Hear the stories behind the music with the Signal Path podcast.
Tapping a global network of musicians, producers, engineers and other sonic innovators, Shure brings you exclusive interviews with the people shaping the world of audio.
For the latest episode, Brooke Giddens spoke with Bryan Grone and William Garrett from Spotify Studios in New York City.
Grone is the executive producer of Spotify Singles, exclusive recordings by well-known musicians made solely for the popular online music streaming service. Garrett is chief engineer at the custom-build studio.
Spotify opened up the recording studio in the summer of 2016 to beef up its original content offerings.
“We have great access with artists,” says Grone in the podcast. “We really wanted to … put them in a space where they feel incredibly comfortable to create something where we’d all walk away and be really proud of it.”
Visiting musicians are encouraged to record one of their own songs and make a cover of another artist’s work. In 2017, for example, Ed Sheeran covered Britney Spear’s “…Baby One More Time” and John Legend did a rendition of the Marvin Gaye classic “What’s Going On.”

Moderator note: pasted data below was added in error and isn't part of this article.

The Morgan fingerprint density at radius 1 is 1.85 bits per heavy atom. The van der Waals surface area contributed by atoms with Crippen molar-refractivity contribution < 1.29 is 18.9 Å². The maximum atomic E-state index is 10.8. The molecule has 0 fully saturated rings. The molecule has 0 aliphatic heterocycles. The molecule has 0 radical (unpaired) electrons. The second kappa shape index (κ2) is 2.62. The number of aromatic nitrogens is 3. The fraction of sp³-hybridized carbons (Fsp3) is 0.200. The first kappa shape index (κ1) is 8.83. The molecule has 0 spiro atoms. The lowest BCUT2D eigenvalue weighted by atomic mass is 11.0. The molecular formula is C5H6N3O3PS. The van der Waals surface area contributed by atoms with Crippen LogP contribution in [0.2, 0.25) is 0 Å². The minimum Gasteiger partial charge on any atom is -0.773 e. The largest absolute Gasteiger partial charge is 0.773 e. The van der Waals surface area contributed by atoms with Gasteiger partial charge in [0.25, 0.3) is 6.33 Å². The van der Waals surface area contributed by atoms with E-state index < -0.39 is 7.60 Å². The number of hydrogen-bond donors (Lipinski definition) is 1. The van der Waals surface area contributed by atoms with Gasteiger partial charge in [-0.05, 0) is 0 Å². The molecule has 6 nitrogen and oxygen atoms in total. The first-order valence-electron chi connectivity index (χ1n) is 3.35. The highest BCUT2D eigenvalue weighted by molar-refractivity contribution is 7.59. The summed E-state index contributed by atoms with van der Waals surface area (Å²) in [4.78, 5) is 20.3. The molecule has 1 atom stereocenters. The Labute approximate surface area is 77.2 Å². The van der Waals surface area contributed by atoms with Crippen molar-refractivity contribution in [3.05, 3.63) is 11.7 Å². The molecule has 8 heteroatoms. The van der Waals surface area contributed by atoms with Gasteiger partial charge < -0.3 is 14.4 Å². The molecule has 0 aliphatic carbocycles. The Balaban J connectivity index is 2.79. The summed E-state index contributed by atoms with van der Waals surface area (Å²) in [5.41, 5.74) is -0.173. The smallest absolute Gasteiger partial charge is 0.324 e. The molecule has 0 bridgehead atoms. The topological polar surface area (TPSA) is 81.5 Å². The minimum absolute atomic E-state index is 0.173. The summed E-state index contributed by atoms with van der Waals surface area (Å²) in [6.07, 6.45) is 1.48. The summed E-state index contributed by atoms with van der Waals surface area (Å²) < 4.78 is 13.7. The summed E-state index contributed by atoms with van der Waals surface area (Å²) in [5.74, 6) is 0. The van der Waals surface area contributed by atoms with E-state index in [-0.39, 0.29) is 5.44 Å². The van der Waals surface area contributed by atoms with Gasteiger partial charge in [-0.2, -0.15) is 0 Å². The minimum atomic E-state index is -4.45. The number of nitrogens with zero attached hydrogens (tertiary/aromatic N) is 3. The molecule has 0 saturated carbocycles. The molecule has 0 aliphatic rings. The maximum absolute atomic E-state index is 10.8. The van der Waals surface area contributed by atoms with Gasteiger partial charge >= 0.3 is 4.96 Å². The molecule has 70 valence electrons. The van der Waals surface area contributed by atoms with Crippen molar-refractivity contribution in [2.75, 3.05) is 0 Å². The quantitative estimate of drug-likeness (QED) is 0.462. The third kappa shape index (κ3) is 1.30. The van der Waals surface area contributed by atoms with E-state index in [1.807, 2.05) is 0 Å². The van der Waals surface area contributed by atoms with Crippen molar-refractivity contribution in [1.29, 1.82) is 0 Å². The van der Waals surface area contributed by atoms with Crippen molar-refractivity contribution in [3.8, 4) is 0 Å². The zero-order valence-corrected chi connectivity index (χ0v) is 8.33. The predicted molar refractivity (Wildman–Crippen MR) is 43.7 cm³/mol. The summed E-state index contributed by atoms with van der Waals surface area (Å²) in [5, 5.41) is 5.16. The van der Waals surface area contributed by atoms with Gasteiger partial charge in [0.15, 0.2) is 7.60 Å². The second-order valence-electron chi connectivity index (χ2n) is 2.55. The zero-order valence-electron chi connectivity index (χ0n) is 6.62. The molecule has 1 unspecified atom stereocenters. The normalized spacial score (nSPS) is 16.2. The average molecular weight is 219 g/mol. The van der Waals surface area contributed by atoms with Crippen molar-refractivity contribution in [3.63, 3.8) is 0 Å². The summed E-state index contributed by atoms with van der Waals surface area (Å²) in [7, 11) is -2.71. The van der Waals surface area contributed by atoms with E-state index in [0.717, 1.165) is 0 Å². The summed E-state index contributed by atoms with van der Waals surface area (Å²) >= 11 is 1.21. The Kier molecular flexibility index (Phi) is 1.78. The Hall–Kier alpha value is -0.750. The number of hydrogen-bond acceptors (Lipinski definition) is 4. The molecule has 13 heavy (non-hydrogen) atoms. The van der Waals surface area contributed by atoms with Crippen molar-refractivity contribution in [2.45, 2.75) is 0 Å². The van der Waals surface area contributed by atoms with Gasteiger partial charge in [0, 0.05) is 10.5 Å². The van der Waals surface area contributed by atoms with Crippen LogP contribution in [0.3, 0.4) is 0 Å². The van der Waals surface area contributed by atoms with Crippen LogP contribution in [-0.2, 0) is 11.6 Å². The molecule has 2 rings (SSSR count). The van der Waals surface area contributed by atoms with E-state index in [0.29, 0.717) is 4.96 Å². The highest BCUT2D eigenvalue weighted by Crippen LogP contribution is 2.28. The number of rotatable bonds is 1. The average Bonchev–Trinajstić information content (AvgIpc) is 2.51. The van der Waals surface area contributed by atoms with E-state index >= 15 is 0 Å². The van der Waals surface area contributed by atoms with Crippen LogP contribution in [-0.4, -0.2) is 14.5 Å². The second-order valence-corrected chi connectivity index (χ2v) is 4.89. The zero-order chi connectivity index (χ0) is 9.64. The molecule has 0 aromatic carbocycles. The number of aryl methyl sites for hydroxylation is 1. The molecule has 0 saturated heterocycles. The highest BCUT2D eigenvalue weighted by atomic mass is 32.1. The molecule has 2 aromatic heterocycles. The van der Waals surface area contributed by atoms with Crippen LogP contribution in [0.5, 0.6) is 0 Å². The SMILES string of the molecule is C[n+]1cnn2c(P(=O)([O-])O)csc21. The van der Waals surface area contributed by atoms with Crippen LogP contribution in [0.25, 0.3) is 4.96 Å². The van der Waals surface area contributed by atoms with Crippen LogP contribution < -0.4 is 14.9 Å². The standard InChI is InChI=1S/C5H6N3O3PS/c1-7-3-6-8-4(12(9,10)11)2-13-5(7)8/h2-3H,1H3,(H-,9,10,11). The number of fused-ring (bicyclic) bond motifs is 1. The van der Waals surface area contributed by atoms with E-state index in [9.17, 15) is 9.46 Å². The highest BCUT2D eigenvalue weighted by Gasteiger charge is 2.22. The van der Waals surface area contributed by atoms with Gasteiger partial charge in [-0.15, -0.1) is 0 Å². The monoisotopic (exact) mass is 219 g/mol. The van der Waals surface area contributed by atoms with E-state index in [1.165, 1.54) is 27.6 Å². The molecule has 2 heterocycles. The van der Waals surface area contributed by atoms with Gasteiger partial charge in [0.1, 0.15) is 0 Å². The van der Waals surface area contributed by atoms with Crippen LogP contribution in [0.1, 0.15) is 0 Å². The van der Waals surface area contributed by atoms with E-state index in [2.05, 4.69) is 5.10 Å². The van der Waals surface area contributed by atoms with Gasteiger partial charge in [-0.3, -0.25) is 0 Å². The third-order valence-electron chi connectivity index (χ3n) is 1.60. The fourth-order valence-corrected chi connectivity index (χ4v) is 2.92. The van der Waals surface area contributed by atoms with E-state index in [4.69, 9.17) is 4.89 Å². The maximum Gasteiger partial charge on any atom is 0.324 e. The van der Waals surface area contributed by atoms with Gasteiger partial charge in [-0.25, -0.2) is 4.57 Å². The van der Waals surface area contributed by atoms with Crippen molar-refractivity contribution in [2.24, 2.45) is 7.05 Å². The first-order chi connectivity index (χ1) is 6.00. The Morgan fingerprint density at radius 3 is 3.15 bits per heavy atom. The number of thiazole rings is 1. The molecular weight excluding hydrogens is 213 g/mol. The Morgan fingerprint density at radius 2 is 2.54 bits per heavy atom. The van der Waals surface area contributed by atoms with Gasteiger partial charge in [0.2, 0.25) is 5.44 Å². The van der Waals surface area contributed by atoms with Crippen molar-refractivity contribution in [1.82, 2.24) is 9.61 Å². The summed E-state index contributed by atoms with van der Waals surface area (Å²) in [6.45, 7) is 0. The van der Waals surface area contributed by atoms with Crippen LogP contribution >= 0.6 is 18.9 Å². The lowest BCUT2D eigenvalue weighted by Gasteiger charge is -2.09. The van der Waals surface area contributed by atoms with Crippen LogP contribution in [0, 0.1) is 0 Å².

“When you start a project in a new studio it can be a bit nerve-wracking cuz you really don’t know what it sounds like,” explains Garrett. “And we are very lucky to have wonderfully built room. A great sounding room. With a couple of tweaks, we really brought the specs up.”
In just a couple of years, Spotify Studios has recorded over a hundred sessions, quickly gaining a reputation for its enviable collection of equipment in the process.
“It’s a lot of the gear I’ve have admired from a distance my whole life,” says Grone. “I’ve been able to explain to Spotify as a company the value of investing in this type of gear upfront. A lot vintage iconic pieces.”
So which item in the studio really catches the eye of visiting artists?
“One wins hands down and it’s actually the first piece that Bryan got: Our 1969 Red Top Wurlitzer electric piano,” says Garrett. “People are always fascinated by that. It’s been used on so many recordings we’re thinking we should give it its own playlist.”
Now that the New York studio has established itself, Grone is looking to leverage Spotify’s global reach with regional versions of Spotify Singles.
“Who knows? One of the songs that happens from one of those Singles (sessions) could break an artist in another territory,” he says. “That’s something we’d be incredibly proud of.”
Listen to the full interview with Bryan Grone and William Garrett below. And be sure to subscribe to Signal Path via your preferred podcast provider.